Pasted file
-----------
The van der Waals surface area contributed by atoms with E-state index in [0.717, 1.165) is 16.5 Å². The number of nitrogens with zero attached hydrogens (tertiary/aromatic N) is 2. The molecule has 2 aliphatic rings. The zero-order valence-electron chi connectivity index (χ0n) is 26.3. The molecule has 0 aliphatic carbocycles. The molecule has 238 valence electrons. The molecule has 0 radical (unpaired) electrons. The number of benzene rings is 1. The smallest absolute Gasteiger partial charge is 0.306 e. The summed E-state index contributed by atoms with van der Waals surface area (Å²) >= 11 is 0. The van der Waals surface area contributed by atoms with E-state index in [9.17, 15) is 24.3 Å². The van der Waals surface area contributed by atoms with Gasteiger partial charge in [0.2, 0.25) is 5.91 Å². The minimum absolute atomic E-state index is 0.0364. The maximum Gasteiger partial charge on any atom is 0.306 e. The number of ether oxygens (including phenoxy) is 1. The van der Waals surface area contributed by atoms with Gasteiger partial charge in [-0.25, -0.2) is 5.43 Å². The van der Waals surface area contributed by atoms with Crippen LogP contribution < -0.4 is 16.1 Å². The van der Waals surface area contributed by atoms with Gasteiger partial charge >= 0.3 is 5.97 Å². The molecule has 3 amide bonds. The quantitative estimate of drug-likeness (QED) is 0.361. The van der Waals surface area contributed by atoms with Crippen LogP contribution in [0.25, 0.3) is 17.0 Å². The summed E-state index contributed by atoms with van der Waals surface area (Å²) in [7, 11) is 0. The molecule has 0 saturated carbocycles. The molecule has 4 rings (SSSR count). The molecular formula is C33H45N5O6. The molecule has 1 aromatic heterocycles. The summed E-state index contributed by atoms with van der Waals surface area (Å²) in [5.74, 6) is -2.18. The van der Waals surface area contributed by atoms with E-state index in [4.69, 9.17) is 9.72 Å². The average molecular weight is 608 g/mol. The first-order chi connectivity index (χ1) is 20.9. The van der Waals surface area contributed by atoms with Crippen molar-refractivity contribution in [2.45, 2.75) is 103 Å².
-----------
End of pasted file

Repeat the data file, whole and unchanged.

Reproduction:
The van der Waals surface area contributed by atoms with E-state index in [0.717, 1.165) is 16.5 Å². The number of nitrogens with zero attached hydrogens (tertiary/aromatic N) is 2. The molecule has 2 aliphatic rings. The zero-order valence-electron chi connectivity index (χ0n) is 26.3. The molecule has 0 aliphatic carbocycles. The molecule has 238 valence electrons. The molecule has 0 radical (unpaired) electrons. The number of benzene rings is 1. The smallest absolute Gasteiger partial charge is 0.306 e. The summed E-state index contributed by atoms with van der Waals surface area (Å²) >= 11 is 0. The van der Waals surface area contributed by atoms with E-state index in [9.17, 15) is 24.3 Å². The van der Waals surface area contributed by atoms with Gasteiger partial charge in [0.2, 0.25) is 5.91 Å². The minimum absolute atomic E-state index is 0.0364. The maximum Gasteiger partial charge on any atom is 0.306 e. The number of ether oxygens (including phenoxy) is 1. The van der Waals surface area contributed by atoms with Gasteiger partial charge in [-0.25, -0.2) is 5.43 Å². The van der Waals surface area contributed by atoms with Crippen LogP contribution < -0.4 is 16.1 Å². The van der Waals surface area contributed by atoms with Gasteiger partial charge >= 0.3 is 5.97 Å². The molecule has 3 amide bonds. The quantitative estimate of drug-likeness (QED) is 0.361. The van der Waals surface area contributed by atoms with Crippen LogP contribution in [0.25, 0.3) is 17.0 Å². The summed E-state index contributed by atoms with van der Waals surface area (Å²) in [7, 11) is 0. The molecule has 0 saturated carbocycles. The molecule has 4 rings (SSSR count). The molecular formula is C33H45N5O6. The molecule has 1 aromatic heterocycles. The summed E-state index contributed by atoms with van der Waals surface area (Å²) in [5.74, 6) is -2.18. The van der Waals surface area contributed by atoms with E-state index in [4.69, 9.17) is 9.72 Å². The average molecular weight is 608 g/mol. The first-order chi connectivity index (χ1) is 20.9. The van der Waals surface area contributed by atoms with Crippen molar-refractivity contribution in [2.45, 2.75) is 103 Å².